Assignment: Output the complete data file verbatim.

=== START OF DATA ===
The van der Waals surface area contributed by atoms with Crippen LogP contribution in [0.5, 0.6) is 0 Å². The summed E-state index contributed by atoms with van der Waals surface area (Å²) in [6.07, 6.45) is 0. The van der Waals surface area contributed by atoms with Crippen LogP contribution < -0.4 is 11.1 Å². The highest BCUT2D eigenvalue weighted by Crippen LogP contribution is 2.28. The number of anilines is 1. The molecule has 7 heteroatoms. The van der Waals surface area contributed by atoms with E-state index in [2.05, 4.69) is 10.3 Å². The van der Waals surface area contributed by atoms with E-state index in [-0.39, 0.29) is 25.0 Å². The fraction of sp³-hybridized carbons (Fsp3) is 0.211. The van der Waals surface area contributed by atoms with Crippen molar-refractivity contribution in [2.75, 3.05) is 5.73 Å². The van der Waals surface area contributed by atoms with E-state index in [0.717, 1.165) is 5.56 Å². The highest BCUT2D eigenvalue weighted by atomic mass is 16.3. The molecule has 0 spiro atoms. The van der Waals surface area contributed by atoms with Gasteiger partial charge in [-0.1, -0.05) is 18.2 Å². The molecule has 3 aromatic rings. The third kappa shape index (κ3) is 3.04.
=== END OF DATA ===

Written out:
The van der Waals surface area contributed by atoms with Crippen LogP contribution in [0.5, 0.6) is 0 Å². The summed E-state index contributed by atoms with van der Waals surface area (Å²) in [6.07, 6.45) is 0. The van der Waals surface area contributed by atoms with Crippen LogP contribution < -0.4 is 11.1 Å². The highest BCUT2D eigenvalue weighted by Crippen LogP contribution is 2.28. The number of anilines is 1. The molecule has 7 heteroatoms. The van der Waals surface area contributed by atoms with E-state index in [2.05, 4.69) is 10.3 Å². The van der Waals surface area contributed by atoms with E-state index in [-0.39, 0.29) is 25.0 Å². The fraction of sp³-hybridized carbons (Fsp3) is 0.211. The van der Waals surface area contributed by atoms with Crippen molar-refractivity contribution in [2.75, 3.05) is 5.73 Å². The van der Waals surface area contributed by atoms with E-state index in [0.717, 1.165) is 5.56 Å². The highest BCUT2D eigenvalue weighted by atomic mass is 16.3. The molecule has 0 spiro atoms. The van der Waals surface area contributed by atoms with Gasteiger partial charge in [-0.1, -0.05) is 18.2 Å². The molecule has 3 aromatic rings. The third kappa shape index (κ3) is 3.04.